The Report by Nikhil Kalro
The early bird often gets the worm, but there is an equally good chance of nocturnal birds catching it. There are also significantly different approaches to ODI cricket. New Zealand are a disciplined team, insistent on doing the basics right. West Indies rely on their strength: a batting approach that revolves around attempting to find the boundary more often than gaps through the field. The longer the duration of a game, the better the chances of discipline trumping aggression.
West Indies weren’t able to sustain their approach for long enough, but New Zealand did as they limited the visitors to 248 for 9, and then chased it down clinically in the first ODI in Whangarei.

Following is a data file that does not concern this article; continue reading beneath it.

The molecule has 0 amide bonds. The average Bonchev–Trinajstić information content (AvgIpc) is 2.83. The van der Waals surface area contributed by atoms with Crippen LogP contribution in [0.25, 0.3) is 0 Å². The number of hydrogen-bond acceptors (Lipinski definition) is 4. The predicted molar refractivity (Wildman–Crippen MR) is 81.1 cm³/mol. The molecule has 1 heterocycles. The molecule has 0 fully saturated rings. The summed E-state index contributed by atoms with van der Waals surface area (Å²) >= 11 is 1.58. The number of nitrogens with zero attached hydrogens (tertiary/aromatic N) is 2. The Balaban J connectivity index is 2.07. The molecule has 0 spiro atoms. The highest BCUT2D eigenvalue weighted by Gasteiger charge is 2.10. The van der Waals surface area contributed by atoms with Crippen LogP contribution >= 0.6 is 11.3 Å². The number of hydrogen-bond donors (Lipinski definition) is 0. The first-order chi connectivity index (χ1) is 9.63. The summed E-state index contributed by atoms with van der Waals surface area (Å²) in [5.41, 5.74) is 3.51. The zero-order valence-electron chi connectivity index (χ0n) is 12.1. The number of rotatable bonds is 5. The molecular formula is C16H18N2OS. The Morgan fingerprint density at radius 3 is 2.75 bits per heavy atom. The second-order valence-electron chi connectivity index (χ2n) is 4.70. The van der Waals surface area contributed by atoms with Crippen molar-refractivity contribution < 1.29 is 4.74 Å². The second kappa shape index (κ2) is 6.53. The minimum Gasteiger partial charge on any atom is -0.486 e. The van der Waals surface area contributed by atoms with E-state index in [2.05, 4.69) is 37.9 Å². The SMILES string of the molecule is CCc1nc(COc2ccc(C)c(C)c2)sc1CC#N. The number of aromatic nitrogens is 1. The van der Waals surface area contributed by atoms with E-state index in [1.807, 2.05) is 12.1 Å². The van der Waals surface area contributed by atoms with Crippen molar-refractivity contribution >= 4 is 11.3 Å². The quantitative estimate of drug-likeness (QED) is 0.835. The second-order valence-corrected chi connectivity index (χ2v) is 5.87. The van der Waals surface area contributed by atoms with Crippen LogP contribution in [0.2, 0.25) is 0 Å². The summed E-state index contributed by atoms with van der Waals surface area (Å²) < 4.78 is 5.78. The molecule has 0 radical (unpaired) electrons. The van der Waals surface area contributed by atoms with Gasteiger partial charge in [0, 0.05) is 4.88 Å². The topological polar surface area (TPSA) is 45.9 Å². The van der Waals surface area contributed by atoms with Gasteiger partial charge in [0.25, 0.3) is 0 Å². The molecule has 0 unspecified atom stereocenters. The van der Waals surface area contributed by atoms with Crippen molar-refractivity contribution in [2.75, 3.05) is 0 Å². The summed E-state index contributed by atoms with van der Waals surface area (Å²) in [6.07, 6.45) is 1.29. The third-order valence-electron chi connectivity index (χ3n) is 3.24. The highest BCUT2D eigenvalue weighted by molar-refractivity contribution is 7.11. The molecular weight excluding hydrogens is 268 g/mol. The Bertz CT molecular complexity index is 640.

Doug Bracewell, on his return to international cricket after pleading guilty to a drink-driving offence, picked up 4 for 55 from eight overs, and leg spinning ODI debutant Todd Astle finished with 3 for 33. New Zealand’s openers, George Worker and Colin Munro then blazed away with a 108-run stand off just 100 balls to effectively kill the game on a surface that got progressively better to bat on.
Summarized scores; New Zealand 249 for 5 (Worker 57, Taylor 49*, Munro 49) beat West Indies 248 for 9 (Evin Lewis 76, Rovman Powell 59, Bracewell 4-55, Astle 3-33) by five wickets